The Danger of Censorship and the Oppression of Freedom of Speech in Today’s Society

by Isla Sligo-Young

Recently, certain members of the generation now at university have acted in such a way that young people now reaching adulthood have been dubbed the ‘Snowflake Generation’. In part, this name derives from members of the generation who feel extremely threatened when they hear views and beliefs that oppose their own, which has led to university campuses having to have an elongated list of people and groups who are no longer allowed to conduct speeches.

I am very careful in my description of certain members of a generation, rather than suggesting that the whole generation holds these viewpoints. This is because we are at a turbulent time in history, a period of unforeseen change; for example, the Government being defeated on three votes in the last day has been seismic, bringing a measure of uncertainty and fear into our society. This fear creates the perfect breeding ground for views that are normally those of a minority to be able to take control and try to restore some type of order in this world of chaos by silencing an opposition that may make them question their views.  

This censorship of those with a right to express their views is potentially very dangerous because whichever group has control of government/society at any given time can further impose their power over the people by deciding whose speech is classed as offensive. This was showcased at the start of the Communist Revolution in Russia just over 100 years ago: the day after the Bolsheviks took control of Petrograd and the government, Bourgeois papers and counterrevolutionary publications were banned from publication. This ultimately led to complete censorship of every part of Soviet life, even how people talked to one another- ultimately leading to death for those who did not agree with the ideology imposed by the government. This is poignantly reflected, today, in the multitude of death threats received by activist who do not follow the ideology of today’s society, which is predominantly left-wing.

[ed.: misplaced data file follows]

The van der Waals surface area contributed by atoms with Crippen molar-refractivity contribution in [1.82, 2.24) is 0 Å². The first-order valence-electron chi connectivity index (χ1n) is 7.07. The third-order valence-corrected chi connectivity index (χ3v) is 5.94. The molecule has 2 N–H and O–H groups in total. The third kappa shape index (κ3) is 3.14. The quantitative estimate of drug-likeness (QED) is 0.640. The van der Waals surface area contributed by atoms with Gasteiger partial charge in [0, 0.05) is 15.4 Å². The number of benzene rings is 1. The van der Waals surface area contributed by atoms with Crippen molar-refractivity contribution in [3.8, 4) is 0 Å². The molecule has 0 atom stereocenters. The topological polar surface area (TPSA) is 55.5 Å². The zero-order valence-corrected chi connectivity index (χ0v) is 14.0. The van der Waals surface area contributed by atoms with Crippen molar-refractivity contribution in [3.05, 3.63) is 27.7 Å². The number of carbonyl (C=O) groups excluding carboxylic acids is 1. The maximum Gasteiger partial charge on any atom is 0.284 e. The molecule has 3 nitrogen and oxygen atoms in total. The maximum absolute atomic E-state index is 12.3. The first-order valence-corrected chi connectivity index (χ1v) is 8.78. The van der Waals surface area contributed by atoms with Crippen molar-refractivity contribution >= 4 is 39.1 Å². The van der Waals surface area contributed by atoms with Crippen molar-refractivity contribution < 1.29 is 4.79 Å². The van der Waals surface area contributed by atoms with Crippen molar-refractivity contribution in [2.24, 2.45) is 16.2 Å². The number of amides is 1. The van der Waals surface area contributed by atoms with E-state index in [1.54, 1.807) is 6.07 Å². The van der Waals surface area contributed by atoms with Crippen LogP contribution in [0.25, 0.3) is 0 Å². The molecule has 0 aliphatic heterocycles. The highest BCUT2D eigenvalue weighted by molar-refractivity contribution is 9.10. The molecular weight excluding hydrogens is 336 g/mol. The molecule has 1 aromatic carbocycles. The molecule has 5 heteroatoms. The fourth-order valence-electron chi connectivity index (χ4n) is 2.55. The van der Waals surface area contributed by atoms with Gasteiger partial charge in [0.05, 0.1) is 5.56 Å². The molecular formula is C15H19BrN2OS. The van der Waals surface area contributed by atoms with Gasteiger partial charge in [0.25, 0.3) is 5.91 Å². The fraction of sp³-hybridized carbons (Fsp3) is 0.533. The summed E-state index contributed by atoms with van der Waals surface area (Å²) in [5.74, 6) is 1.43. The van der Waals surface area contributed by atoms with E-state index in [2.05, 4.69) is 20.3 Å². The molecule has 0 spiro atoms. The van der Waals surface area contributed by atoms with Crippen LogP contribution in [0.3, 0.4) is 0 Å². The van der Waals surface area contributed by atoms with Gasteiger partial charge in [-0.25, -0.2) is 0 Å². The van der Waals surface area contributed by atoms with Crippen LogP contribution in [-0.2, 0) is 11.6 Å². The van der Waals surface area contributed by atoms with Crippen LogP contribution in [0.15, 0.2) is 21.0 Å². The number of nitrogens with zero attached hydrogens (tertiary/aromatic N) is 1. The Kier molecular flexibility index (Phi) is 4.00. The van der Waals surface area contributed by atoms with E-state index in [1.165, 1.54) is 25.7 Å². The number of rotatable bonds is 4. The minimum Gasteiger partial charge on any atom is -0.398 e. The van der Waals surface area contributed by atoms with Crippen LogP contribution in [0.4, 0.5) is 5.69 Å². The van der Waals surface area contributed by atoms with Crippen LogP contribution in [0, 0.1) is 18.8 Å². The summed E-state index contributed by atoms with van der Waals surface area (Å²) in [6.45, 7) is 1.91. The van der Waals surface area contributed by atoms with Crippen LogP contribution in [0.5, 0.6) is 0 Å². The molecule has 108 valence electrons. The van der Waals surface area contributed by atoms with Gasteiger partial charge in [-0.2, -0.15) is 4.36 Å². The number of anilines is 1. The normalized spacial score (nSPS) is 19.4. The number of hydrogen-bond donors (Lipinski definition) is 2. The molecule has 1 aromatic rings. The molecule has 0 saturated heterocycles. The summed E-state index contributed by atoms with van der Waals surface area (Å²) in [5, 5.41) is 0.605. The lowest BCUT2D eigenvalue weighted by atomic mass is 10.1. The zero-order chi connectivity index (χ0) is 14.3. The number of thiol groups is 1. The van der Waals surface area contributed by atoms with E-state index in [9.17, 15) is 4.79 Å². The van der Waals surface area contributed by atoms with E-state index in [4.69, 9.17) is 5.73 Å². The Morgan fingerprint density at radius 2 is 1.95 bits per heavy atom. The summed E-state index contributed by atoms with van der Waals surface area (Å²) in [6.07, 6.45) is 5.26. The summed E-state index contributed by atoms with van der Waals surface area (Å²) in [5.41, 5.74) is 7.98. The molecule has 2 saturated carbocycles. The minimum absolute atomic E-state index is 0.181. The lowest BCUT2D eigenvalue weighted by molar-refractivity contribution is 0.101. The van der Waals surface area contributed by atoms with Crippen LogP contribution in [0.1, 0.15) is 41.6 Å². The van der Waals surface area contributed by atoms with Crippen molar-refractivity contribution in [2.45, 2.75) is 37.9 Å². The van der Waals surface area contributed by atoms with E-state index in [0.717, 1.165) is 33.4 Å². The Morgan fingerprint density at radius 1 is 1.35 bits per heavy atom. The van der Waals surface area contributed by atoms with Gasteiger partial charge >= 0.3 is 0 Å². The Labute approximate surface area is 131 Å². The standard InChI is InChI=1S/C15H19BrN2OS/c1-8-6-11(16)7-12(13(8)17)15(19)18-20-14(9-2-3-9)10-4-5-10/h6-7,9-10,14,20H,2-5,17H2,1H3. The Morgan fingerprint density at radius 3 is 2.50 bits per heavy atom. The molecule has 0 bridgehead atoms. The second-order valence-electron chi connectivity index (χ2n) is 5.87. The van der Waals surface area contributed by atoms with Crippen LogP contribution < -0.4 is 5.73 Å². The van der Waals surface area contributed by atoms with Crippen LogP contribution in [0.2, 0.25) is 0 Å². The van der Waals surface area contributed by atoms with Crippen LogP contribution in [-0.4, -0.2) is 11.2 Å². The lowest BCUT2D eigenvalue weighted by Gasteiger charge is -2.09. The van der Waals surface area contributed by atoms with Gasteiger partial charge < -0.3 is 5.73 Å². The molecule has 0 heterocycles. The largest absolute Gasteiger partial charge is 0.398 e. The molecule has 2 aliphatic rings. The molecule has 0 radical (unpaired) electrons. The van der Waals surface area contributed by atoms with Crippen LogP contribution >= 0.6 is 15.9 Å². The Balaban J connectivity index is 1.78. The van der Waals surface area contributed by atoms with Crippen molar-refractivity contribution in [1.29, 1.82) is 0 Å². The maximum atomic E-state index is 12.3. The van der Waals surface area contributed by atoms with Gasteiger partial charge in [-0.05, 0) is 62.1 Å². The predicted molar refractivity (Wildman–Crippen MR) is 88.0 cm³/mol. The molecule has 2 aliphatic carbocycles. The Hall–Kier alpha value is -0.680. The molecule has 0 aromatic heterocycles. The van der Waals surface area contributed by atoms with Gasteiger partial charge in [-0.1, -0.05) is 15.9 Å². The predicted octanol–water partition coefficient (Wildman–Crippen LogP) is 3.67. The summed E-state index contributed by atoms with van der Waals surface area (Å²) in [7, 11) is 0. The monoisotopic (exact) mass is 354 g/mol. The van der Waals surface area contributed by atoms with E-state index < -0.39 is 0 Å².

For example, Julie Bindel, who is dubbed a controversial ‘extreme Feminist’, believes that changing genders is a result of people not wanting to challenge the expectations of their genders. In 2016, Bindel talked at PGS about her views and ideology. There must have been people in the audience that disagreed with her ideas. However, by stimulating debate she may have caused some members of the audience to question their own beliefs, consolidate their ideas or further develop their opinions for or against her ideology. All these important aspects of questioning originate from a character who is now labelled ‘transphobic’ and has been banned from talking at many venues including Manchester University.

Finally returning to Soviet Russia, George Orwell said that ‘If liberty means anything at all, it means the right to tell people what they do not want to hear.’  This perfectly summarises the importance of free speech within our society, as freedom is first removed by the absence of the ability to question, but also power is cemented by choosing who is definitively right and wrong .